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More than 6,000 nurses are needed in order to meet the new aged care mandates.

Aged care sector failing to find nurses

New figures from the Department of Health and Aged Care found that residential aged care is facing a gap of 5,918 nurses by 2024-25 – an improvement of only 44 from government forecasts during the December quarter.

The Australian has revealed a further seven aged-care facilities closed from October to December last year, despite escalating demand for residential services as the population ages.

Since September 2022, 54 aged-care homes have been closed due to staffing reforms such as 24/7 mandatory registered nurses (RN) and minimum-care requirements.

The sector is racing to comply with the upcoming 215 minutes of care, including 44 minutes of RN care starting from October 1 of this year.

Estimates from the Department of Health and Aged Care revealed 30 per cent of facilities had met the government's current 200 target minutes, with officials unable to reveal if homes would meet the new requirements.

"In terms of the number of facilities that reach both those targets, I guess we will have to wait and see," an official told Senate estimates.

During the last quarter, only 44 RNs joined the aged care workforce.

Ideally, to help with the nursing shortage, enrolled nurses working alongside RNs can help, as Aged & Community Care Providers chief Tom Symondson said.

“We support the need for well-designed reform that improves the lives of older Australians, but we know there simply aren’t enough registered nurses in Australia to fill available positions.

“While we are supportive of improved access to nurses, including both RNs and ENs, we have to recognise the reality of ongoing workforce shortages. This is why we’ve been calling for exemptions in areas of workforce shortage, regardless of size or location.”

The shortage of nurses has impacted rural and regional homes exponentially, and calls for a more modern, flexible, and transient workforce would be needed to help these communities.

“Providers in regional, rural and remote Australia experience even more challenges attracting and retaining an aged care workforce, including RNs," Mr Symondson said.

"Some regional providers are vulnerable to not being able to meet the mandatory requirements. Sometimes, it’s just not possible to get an RN, and alternative clinical models of care are put in place to support quality care in those circumstances.

“We therefore want to see better recognition of ENs for mandated nurse minutes and are advocating for sensible change, that both values the experience and skills of ENs and recognises the reality of the workforce we have in Australia.”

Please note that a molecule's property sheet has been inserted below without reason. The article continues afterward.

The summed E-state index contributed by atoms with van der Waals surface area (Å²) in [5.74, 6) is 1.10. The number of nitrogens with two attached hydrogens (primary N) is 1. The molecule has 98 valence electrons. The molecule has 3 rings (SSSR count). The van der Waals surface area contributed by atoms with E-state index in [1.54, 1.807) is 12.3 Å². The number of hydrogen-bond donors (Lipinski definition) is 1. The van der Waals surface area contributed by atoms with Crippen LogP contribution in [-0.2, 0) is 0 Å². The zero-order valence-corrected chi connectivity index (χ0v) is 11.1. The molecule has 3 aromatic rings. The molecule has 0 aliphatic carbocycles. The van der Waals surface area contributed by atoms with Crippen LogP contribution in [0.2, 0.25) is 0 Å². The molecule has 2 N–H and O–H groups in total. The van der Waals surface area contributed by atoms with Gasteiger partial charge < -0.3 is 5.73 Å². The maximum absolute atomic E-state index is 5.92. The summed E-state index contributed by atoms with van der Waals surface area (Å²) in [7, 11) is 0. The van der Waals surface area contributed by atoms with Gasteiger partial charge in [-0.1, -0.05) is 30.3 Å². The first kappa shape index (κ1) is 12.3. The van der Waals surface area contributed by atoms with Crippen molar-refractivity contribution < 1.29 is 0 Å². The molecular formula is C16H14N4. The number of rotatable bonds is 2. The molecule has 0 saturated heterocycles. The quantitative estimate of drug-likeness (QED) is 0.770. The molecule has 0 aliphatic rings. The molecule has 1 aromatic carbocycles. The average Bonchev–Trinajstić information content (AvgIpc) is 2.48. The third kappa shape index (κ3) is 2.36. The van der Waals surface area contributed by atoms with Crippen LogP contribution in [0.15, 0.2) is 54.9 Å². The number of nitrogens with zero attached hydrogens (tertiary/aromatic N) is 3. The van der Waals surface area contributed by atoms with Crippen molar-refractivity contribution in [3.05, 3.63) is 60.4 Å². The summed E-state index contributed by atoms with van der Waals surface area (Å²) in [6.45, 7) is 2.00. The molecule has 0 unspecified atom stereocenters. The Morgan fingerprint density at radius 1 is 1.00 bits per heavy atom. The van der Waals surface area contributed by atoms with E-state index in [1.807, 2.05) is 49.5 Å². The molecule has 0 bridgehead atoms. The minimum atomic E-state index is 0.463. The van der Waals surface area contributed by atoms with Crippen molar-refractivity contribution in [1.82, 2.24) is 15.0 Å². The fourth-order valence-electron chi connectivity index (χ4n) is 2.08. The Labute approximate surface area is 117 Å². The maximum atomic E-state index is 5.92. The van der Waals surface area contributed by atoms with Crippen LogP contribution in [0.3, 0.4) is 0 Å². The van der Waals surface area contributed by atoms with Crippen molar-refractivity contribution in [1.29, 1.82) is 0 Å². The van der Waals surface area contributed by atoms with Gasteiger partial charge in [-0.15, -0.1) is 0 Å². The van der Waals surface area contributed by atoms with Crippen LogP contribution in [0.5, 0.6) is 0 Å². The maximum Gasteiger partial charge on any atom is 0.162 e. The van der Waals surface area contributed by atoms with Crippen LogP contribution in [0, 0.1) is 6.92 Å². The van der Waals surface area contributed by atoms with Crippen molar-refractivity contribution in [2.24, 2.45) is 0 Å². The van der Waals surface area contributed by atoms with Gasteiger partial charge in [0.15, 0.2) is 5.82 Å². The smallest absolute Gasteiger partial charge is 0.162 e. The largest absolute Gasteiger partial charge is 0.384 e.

A spokesperson for Uniting said they were getting close to meeting the required minimum minutes and having RNs onsite 24/7, but many facilities were still struggling to meet the minimum.

"This struggle was entirely foreseeable given the many workforce reports into both the aged care and health care sectors identifying a severe shortage of registered nurses across Australia.

"We are fully dedicated to implementing the Aged Care Royal Commission recommendations, including minimum care minutes, effectively.

"Our approach focuses on providing the highest level of care and safety to our residents by maintaining robust workforce planning, optimising recruitment and retention practices, and adapting our care model as needed."

Whiddon chief Chris Mamarelis also said the majority of their homes had the minimum requirements.

However, with the upcoming increase in care minutes, "another 55 nurses" would need to be recruited.

"This is really challenging in some of these regional areas, but we are working towards it," Mr Mamarelis told Aged Care Insite.

"We are continuing to look at a range of measures to meet the requirements across recruitment, accommodations and relocation, fly-in and fly-out, and international recruitment.

"We are committed to continuing to provide quality care in regional locations and have no intentions of closing any homes."

Opposition health and aged care spokeswoman Anne Ruston said the Coalition was "seriously concerned" this would get worse in October.

"The fact that Labor has not only managed to reduce the staffing shortage by even one per cent shows critical failings in their approach to the current challenges," Ms Ruston said.

"I have one simple message for the minister: if the workforce doesn’t exist, reform cannot be achieved.

"It is time the government stops placing additional stress on the sector and starts providing real support by bolstering the care workforce."

Aged Care Minister Anika Wells blamed workforce shortfalls on “nine years of Coalition neglect” and poor planning.

Ms Wells said Labor was ­addressing the shortfall by funding an $11.3bn pay rise for more than 250,000 aged-care nurses.

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  1. 100% agree with the message for the Minister, she needs to stop blaming the Opposition and understand the impossible challenges the Aged Care industry is facing. The ‘pay rise’ has not made any difference in attracting nurses into Aged Care.

  2. Shortfall due to criminal idiocy. That the aged care sector still demands the third booster of an untested drug that was never a vaccine, and has killed millions , pretty well explains the issue. Add to this the refusal to pay Australian nurses a decent wage, yet spending millions to bring a foreign nurse here to work????
    Nurses are treated as crap, and have better things to do.

  3. Shortage of Nurses is generally because RNs don’t want to work Aged Care and now a lot of facilities are making the role of EN redundant .
    This is happening in many facilities across Victoria. Myself and other ENs have had this happen as facilities say that ENs are no longer viable since the change in care minutes .

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